2018 Primetime Emmy
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The German Version of Irish Coffee Does Not Mess Around

Photo by: Jacques Verlaeken

The German Version of Irish Coffee Does Not Mess Around

Rüdesheimer coffee in the Rhine Valley

I am at the end of my dinner at the restaurant Gasthaus Winzerkeller, in the fairytale wine village of Rüdesheim, in Germany’s Rhine Valley. I have feasted on the German version of pizza, called Flammkuchen, and fruity Reisling wine from the region. I am just debating whether to have a dessert or coffee to lift myself out of the wine haze, when the waiter comes up to me and insists that I try the special Rüdesheimer coffee, a local brew with a kick. I succumb to the temptation and a little later, he comes up to the table with a tray laden with a special handleless cup and saucer, whipped cream, brandy, coffee, and sugar.

With great fanfare, he pours the Asbach Uralt brandy (40 percent ABV) into the cup, which holds three cubes of sugar, and sets it aflame, stirs the mixture together to caramelize it, then adds coffee (decaf, as I had wanted), a large dollop of whipped cream, and tops it up with dark chocolate shavings. He asks me to drink it through a straw.

At the first sip of the warm brandy/coffee concoction I am hooked. The fiery taste of the brandy and the bitterness of the coffee and dark chocolate is counter-balanced by the sweetness of the cream and sugar. As I sip the coffee, the chocolate dissolves in the cream into a delicious froth.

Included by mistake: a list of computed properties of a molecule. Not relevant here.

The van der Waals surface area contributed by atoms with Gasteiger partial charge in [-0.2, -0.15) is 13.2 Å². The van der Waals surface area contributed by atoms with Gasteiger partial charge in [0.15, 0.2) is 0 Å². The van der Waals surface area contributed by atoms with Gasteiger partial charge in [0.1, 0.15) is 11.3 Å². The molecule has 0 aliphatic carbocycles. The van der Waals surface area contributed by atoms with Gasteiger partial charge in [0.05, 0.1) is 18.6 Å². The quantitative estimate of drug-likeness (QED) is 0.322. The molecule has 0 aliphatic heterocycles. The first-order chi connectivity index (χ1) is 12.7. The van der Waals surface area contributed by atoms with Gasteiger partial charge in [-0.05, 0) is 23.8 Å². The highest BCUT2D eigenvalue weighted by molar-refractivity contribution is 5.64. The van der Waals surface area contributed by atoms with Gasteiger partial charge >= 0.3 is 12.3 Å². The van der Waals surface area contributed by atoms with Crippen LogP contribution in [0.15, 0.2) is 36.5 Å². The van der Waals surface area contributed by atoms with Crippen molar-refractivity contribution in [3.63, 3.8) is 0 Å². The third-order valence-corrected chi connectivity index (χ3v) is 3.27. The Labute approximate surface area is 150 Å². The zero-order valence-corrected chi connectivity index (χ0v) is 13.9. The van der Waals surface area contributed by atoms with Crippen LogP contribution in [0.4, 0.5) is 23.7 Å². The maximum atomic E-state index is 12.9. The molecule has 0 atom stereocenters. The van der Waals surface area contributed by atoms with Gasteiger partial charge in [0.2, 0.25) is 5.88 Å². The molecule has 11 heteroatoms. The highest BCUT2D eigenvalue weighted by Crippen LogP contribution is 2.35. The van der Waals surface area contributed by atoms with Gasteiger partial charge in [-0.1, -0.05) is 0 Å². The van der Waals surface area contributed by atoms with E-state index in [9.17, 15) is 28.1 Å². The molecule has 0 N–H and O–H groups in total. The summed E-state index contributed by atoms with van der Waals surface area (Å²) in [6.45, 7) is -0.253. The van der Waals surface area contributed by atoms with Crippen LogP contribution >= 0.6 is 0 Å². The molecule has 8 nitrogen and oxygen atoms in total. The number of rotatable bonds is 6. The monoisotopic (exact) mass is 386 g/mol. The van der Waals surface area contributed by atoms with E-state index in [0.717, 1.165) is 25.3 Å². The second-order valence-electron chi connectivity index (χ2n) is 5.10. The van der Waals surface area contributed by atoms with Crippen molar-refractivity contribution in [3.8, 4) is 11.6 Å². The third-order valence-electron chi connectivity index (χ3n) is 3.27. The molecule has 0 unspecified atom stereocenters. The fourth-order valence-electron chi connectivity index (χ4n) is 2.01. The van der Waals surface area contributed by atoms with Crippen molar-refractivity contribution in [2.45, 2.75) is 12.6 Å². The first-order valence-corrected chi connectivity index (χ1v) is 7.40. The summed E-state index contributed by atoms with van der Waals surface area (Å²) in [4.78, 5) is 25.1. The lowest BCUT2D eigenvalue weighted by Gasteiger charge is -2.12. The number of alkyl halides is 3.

It all started in 1892, when Hugo Asbach came to the village from France, and wanted to make a brandy here that would compete with French cognacs. The Asbach brandy he created became one of Germany’s most popular spirits, and soon had a cult following. In 1957, a German TV host named Hans Karl Adam created the recipe for the Rudesheimer coffee on one of his shows, using Asbach brandy, cream, and coffee, which became a hit with coffee houses across the country. My waiter says that it was also created at a time when women did not drink in public, so the coffee was a discrete way for them to have a tipple.

Many call it the German version of Irish coffee. It also has its own cups, made by Villeroy and Boch, with red and white motifs of the Rhine Valley and a wide brim and tapering base.

“It’s important to have the Rüdesheimer coffee in these special cups, because they are sturdy enough to withstand the flaming brandy,” says the waiter.

As I sip on the potent coffee and look at the timbered buildings and the shining fairy lights, with a live band playing, it feels like all is right with the world. I am also glad that my hotel is just around the corner, because I don’t trust myself to navigate a street longer than that, feeling this high.

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